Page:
Alachua County Library, Gainesville Florida
I spent a delightful Sunday afternoon with graduate students, professors, and librarians discussing Caldecott contenders. The event was organized by the District and the University of Florida’s Center for Children’s Literature and Culture. I was invited by Suzan Alteri, Curator of the Baldwin Collection.
A Big Mooncake for Little Star
A House That Once Was
Adrian Simcox Does NOT Have a Horse
Alma and How She Got Her Name
Black Bird Yellow Sun (BB ONLY)
Fox + Chick: The Party and Other Stories
Julian is a Mermaid
Nothing Stopped Sophie: The Story of Unshakable Mathematician Sophie Germain
Ocean Meets Sky
Otis and Will Discover the Deep: The Record-Setting Dive of the Bathysphere
Our Car (by J M Brum)
The Day You Begin
They Say Blue
The title selections were varied in artistic style, content, and themes.
The participants were engaged, respectful, and thoughtful.
The Winner Was Julián!
In keeping with Caldecott confidentiality, I am not sharing our discussion comments but
I can’t think of a better appreciation than Betsy Bird’s at Fuse 8
“A book for mermaids and boys and girls and parents and teachers and booksellers and librarians and . . . aw, heck. Let’s just simplify things and say it’s a book for the human race.”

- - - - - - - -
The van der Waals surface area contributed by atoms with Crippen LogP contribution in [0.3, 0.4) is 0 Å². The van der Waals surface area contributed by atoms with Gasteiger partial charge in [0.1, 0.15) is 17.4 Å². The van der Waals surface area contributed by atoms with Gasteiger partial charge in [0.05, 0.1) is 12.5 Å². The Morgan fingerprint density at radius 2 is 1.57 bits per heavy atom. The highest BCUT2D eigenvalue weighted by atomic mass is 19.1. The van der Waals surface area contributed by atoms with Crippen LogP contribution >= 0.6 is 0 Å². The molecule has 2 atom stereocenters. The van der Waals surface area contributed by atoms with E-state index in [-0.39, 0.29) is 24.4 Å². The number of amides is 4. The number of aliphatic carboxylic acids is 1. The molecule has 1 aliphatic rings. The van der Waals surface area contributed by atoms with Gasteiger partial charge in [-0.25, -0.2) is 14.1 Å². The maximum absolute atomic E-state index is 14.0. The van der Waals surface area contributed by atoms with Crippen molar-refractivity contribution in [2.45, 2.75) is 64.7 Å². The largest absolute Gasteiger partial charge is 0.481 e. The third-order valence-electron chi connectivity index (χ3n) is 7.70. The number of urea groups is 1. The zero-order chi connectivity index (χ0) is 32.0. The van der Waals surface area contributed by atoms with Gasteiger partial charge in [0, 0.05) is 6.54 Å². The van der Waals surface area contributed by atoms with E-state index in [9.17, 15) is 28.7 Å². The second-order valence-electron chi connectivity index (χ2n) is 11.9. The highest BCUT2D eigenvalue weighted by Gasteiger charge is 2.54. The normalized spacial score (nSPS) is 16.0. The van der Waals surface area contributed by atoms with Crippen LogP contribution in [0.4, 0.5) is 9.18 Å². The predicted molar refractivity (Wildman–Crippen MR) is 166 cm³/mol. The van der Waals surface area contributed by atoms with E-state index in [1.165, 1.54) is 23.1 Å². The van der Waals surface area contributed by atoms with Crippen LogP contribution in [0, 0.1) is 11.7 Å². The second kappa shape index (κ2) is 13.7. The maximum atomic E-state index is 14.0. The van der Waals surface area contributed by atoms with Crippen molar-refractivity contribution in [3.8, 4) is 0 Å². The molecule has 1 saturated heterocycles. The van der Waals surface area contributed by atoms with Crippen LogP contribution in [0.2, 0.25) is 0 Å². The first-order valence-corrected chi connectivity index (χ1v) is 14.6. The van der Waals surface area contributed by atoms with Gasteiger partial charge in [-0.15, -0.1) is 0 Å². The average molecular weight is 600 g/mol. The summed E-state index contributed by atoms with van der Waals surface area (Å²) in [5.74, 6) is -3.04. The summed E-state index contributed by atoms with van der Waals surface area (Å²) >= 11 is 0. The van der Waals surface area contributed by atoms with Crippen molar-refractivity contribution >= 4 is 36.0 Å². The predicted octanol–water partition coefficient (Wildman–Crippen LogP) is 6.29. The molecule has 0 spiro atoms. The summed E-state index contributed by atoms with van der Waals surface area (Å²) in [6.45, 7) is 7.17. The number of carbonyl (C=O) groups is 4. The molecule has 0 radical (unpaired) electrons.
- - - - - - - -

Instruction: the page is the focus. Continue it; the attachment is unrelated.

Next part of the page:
Join the discussion 2 Comments
I try to keep up with picture books, and I’ve noticed the considerable rush of gender-issue books. I’d love to see a discussion of the use of these books in classrooms…especially by a guest reader who reads to a kindergarten class once a week and has no real connection to the kids or the teacher. Why no real connection? Well, I’m only there for about 15 minutes, I don’t get to do any real discussion, and I never see the teacher outside of this reading time. Plus, I read to them in the library…I’m not even in their classroom.
My feeling is that there are plenty of other books and I should just let this go. Can you convince me otherwise?
Can I convince you that Julian is a good picture book? Can I convince you that you can read it aloud to a class of kindergartners and teacher and class you don’t know?
I don’t think I can do that. I applaud that you read aloud. I applaud that you are in a library and read aloud books to kindergartners. My hopes and dreams are that you never read aloud a book that you have never read before. I want you to love the book that you read aloud and have reasons to share it to this specific class, this specific age group. That could be an old favorite like Millions of Cats or a newish retelling like Jerry Pinkney’s Lion and Mouse, or a book that was recently published like A Hat for Mrs. Goldman By Michelle Edwards S Illustrated by G.Brian Karas. I want you to enjoy the drama of every page turn. I want you to revel in the language. If you are looking to discover new books to share look at the lists from the Bank Street College of Education Children’s Book Committee and the Irma Black awards. Does that answer your question?